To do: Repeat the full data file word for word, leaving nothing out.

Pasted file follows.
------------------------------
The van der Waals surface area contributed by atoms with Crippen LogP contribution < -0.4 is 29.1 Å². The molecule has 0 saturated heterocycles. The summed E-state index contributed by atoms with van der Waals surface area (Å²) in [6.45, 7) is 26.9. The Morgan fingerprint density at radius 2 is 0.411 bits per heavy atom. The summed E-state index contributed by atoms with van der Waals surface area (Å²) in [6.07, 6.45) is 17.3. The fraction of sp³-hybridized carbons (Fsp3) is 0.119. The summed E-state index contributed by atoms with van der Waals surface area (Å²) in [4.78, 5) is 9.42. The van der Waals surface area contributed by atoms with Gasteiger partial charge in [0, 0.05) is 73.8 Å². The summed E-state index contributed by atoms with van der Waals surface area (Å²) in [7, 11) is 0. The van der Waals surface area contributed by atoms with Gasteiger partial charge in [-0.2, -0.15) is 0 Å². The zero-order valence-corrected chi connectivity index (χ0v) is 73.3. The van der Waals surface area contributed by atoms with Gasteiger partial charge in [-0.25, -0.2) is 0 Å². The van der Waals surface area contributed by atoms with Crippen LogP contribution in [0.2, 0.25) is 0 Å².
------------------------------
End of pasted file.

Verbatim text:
The van der Waals surface area contributed by atoms with Crippen LogP contribution < -0.4 is 29.1 Å². The molecule has 0 saturated heterocycles. The summed E-state index contributed by atoms with van der Waals surface area (Å²) in [6.45, 7) is 26.9. The Morgan fingerprint density at radius 2 is 0.411 bits per heavy atom. The summed E-state index contributed by atoms with van der Waals surface area (Å²) in [6.07, 6.45) is 17.3. The fraction of sp³-hybridized carbons (Fsp3) is 0.119. The summed E-state index contributed by atoms with van der Waals surface area (Å²) in [4.78, 5) is 9.42. The van der Waals surface area contributed by atoms with Gasteiger partial charge in [0, 0.05) is 73.8 Å². The summed E-state index contributed by atoms with van der Waals surface area (Å²) in [7, 11) is 0. The van der Waals surface area contributed by atoms with Gasteiger partial charge in [-0.2, -0.15) is 0 Å². The zero-order valence-corrected chi connectivity index (χ0v) is 73.3. The van der Waals surface area contributed by atoms with Gasteiger partial charge in [-0.25, -0.2) is 0 Å². The van der Waals surface area contributed by atoms with Crippen LogP contribution in [0.2, 0.25) is 0 Å².